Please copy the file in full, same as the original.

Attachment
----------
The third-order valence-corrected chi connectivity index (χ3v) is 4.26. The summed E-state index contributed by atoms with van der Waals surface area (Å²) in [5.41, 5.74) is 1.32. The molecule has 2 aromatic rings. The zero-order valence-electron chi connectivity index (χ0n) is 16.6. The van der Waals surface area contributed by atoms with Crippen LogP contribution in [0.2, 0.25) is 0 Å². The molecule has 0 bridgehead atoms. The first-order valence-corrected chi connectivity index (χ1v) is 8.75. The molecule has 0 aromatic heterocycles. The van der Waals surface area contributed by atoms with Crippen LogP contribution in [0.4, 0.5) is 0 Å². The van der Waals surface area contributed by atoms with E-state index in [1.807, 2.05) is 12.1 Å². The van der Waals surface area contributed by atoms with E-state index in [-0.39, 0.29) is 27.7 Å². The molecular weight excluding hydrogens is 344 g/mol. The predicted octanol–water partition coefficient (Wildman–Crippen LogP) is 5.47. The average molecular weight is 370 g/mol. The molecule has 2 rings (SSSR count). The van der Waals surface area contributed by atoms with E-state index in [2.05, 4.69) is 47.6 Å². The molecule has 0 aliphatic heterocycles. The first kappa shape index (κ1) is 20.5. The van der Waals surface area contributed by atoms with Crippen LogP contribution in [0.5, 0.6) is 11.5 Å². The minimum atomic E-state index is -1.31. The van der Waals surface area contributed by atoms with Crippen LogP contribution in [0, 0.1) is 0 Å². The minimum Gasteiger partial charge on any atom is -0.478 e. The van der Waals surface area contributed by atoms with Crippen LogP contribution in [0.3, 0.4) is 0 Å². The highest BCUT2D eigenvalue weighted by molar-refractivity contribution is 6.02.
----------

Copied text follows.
The third-order valence-corrected chi connectivity index (χ3v) is 4.26. The summed E-state index contributed by atoms with van der Waals surface area (Å²) in [5.41, 5.74) is 1.32. The molecule has 2 aromatic rings. The zero-order valence-electron chi connectivity index (χ0n) is 16.6. The van der Waals surface area contributed by atoms with Crippen LogP contribution in [0.2, 0.25) is 0 Å². The molecule has 0 bridgehead atoms. The first-order valence-corrected chi connectivity index (χ1v) is 8.75. The molecule has 0 aromatic heterocycles. The van der Waals surface area contributed by atoms with Crippen LogP contribution in [0.4, 0.5) is 0 Å². The van der Waals surface area contributed by atoms with E-state index in [1.807, 2.05) is 12.1 Å². The van der Waals surface area contributed by atoms with E-state index in [-0.39, 0.29) is 27.7 Å². The molecular weight excluding hydrogens is 344 g/mol. The predicted octanol–water partition coefficient (Wildman–Crippen LogP) is 5.47. The average molecular weight is 370 g/mol. The molecule has 2 rings (SSSR count). The van der Waals surface area contributed by atoms with E-state index in [2.05, 4.69) is 47.6 Å². The molecule has 0 aliphatic heterocycles. The first kappa shape index (κ1) is 20.5. The van der Waals surface area contributed by atoms with Crippen LogP contribution in [0.5, 0.6) is 11.5 Å². The minimum atomic E-state index is -1.31. The van der Waals surface area contributed by atoms with Crippen LogP contribution in [0, 0.1) is 0 Å². The minimum Gasteiger partial charge on any atom is -0.478 e. The van der Waals surface area contributed by atoms with Crippen LogP contribution in [0.3, 0.4) is 0 Å². The highest BCUT2D eigenvalue weighted by molar-refractivity contribution is 6.02.